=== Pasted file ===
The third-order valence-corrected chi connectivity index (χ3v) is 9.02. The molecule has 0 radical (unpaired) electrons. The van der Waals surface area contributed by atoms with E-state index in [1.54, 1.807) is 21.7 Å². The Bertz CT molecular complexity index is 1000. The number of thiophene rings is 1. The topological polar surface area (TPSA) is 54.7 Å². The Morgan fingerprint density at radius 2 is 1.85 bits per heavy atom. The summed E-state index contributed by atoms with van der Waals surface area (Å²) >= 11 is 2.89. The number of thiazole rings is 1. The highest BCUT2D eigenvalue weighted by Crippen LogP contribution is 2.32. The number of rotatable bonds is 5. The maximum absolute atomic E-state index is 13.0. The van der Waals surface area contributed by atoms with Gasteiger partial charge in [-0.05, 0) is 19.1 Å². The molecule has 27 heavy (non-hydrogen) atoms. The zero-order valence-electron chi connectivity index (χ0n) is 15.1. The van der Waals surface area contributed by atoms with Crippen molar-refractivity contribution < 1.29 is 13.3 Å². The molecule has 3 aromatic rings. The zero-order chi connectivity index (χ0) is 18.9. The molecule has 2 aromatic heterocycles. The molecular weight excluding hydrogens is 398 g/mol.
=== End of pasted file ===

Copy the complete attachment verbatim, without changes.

The third-order valence-corrected chi connectivity index (χ3v) is 9.02. The molecule has 0 radical (unpaired) electrons. The van der Waals surface area contributed by atoms with E-state index in [1.54, 1.807) is 21.7 Å². The Bertz CT molecular complexity index is 1000. The number of thiophene rings is 1. The topological polar surface area (TPSA) is 54.7 Å². The Morgan fingerprint density at radius 2 is 1.85 bits per heavy atom. The summed E-state index contributed by atoms with van der Waals surface area (Å²) >= 11 is 2.89. The number of thiazole rings is 1. The highest BCUT2D eigenvalue weighted by Crippen LogP contribution is 2.32. The number of rotatable bonds is 5. The maximum absolute atomic E-state index is 13.0. The van der Waals surface area contributed by atoms with Gasteiger partial charge in [-0.05, 0) is 19.1 Å². The molecule has 27 heavy (non-hydrogen) atoms. The zero-order valence-electron chi connectivity index (χ0n) is 15.1. The van der Waals surface area contributed by atoms with Crippen molar-refractivity contribution < 1.29 is 13.3 Å². The molecule has 3 aromatic rings. The zero-order chi connectivity index (χ0) is 18.9. The molecule has 2 aromatic heterocycles. The molecular weight excluding hydrogens is 398 g/mol.